The Chronicles of Clovis, by Saki

The Background

“That woman’s art-jargon tires me,” said Clovis to his journalist friend. “She’s so fond of talking of certain pictures as ‘growing on one,’ as though they were a sort of fungus.”

“That reminds me,” said the journalist, “of the story of Henri Deplis. Have I ever told it you?”

Clovis shook his head.

“Henri Deplis was by birth a native of the Grand Duchy of Luxemburg. On maturer reflection he became a commercial traveller. His business activities frequently took him beyond the limits of the Grand Duchy, and he was stopping in a small town of Northern Italy when news reached him from home that a legacy from a distant and deceased relative had fallen to his share.

“It was not a large legacy, even from the modest standpoint of Henri Deplis, but it impelled him towards some seemingly harmless extravagances. In particular it led him to patronize local art as represented by the tattoo-needles of Signor Andreas Pincini. Signor Pincini was, perhaps, the most brilliant master of tattoo craft that Italy had ever known, but his circumstances were decidedly impoverished, and for the sum of six hundred francs he gladly undertook to cover his client’s back, from the collar-bone down to the waistline, with a glowing representation of the Fall of Icarus. The design, when finally developed, was a slight disappointment to Monsieur Deplis, who had suspected Icarus of being a fortress taken by Wallenstein in the Thirty Years’ War, but he was more than satisfied with the execution of the work, which was acclaimed by all who had the privilege of seeing it as Pincini’s masterpiece.

“It was his greatest effort, and his last. Without even waiting to be paid, the illustrious craftsman departed this life, and was buried under an ornate tombstone, whose winged cherubs would have afforded singularly little scope for the exercise of his favourite art. There remained, however, the widow Pincini, to whom the six hundred francs were due. And thereupon arose the great crisis in the life of Henri Deplis, traveller of commerce. The legacy, under the stress of numerous little calls on its substance, had dwindled to very insignificant proportions, and when a pressing wine bill and sundry other current accounts had been paid, there remained little more than 430 francs to offer to the widow. The lady was properly indignant, not wholly, as she volubly explained, on account of the suggested writing-off of 170 francs, but also at the attempt to depreciate the value of her late husband’s acknowledged masterpiece. In a week’s time Deplis was obliged to reduce his offer to 405 francs, which circumstance fanned the widow’s indignation into a fury. She cancelled the sale of the work of art, and a few days later Deplis learned with a sense of consternation that she had presented it to the municipality of Bergamo, which had gratefully accepted it. He left the neighbourhood as unobtrusively as possible, and was genuinely relieved when his business commands took him to Rome, where he hoped his identity and that of the famous picture might be lost sight of.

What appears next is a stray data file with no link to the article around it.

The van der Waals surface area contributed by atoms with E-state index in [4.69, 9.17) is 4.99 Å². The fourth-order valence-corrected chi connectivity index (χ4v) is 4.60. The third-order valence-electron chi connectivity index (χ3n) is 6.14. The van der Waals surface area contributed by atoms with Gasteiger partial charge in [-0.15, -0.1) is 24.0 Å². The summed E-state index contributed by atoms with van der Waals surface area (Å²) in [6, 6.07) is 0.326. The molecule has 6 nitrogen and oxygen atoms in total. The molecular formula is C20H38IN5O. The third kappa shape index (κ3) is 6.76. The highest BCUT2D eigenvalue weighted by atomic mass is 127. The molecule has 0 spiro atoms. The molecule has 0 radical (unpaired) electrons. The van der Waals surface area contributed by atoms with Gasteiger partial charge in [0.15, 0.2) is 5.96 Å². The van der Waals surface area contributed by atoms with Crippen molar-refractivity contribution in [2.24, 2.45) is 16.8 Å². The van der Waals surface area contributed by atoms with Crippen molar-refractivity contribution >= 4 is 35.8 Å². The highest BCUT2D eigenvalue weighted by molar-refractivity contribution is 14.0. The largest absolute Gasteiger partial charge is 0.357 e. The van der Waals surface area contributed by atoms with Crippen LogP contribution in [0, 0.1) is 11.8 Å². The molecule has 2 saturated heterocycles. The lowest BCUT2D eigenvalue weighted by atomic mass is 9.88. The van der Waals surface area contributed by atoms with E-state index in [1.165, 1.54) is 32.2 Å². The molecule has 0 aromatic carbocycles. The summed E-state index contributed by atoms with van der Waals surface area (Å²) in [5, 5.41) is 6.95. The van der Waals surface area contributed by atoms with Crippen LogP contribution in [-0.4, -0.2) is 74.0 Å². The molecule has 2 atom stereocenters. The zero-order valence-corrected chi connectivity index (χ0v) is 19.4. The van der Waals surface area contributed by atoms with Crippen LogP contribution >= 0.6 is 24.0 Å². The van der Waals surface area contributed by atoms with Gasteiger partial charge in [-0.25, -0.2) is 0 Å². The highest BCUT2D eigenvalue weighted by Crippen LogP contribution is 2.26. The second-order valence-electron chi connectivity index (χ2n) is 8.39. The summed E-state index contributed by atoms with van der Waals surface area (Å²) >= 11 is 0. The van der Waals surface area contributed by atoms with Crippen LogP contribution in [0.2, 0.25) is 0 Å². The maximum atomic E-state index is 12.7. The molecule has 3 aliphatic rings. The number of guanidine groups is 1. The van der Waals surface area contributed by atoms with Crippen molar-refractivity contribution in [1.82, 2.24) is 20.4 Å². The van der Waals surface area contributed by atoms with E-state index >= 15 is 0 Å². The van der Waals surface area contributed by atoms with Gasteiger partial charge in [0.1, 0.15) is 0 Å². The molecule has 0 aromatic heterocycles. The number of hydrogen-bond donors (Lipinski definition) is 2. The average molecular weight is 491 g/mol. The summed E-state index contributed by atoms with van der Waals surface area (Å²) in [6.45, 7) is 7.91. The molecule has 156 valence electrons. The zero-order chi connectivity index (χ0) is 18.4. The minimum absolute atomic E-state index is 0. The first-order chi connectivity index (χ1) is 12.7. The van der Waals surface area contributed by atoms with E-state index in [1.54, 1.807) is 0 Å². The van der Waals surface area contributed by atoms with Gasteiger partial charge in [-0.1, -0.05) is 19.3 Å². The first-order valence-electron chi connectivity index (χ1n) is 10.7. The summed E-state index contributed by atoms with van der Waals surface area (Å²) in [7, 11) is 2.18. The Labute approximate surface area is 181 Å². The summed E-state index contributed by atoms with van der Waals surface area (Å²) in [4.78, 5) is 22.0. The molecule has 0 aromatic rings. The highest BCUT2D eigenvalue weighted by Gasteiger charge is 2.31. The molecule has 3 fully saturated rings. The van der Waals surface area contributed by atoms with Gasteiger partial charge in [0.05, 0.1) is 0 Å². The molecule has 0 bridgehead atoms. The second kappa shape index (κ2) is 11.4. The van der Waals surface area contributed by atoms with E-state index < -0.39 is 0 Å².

“But he bore on his back the burden of the dead man’s genius. On presenting himself one day in the steaming corridor of a vapour bath, he was at once hustled back into his clothes by the proprietor, who was a North Italian, and who emphatically refused to allow the celebrated Fall of Icarus to be publicly on view without the permission of the municipality of Bergamo. Public interest and official vigilance increased as the matter became more widely known, and Deplis was unable to take a simple dip in the sea or river on the hottest afternoon unless clothed up to the collarbone in a substantial bathing garment. Later on the authorities of Bergamo, conceived the idea that salt water might be injurious to the masterpiece, and a perpetual injunction was obtained which debarred the muchly harassed commercial traveller from sea bathing under any circumstances. Altogether, he was fervently thankful when his firm of employers found him a new range of activities in the neighbourhood of Bordeaux. His thankfulness, however, ceased abruptly at the Franco–Italian frontier. An imposing array of official force barred his departure, and he was sternly reminded of the stringent law which forbids the exportation of Italian works of art.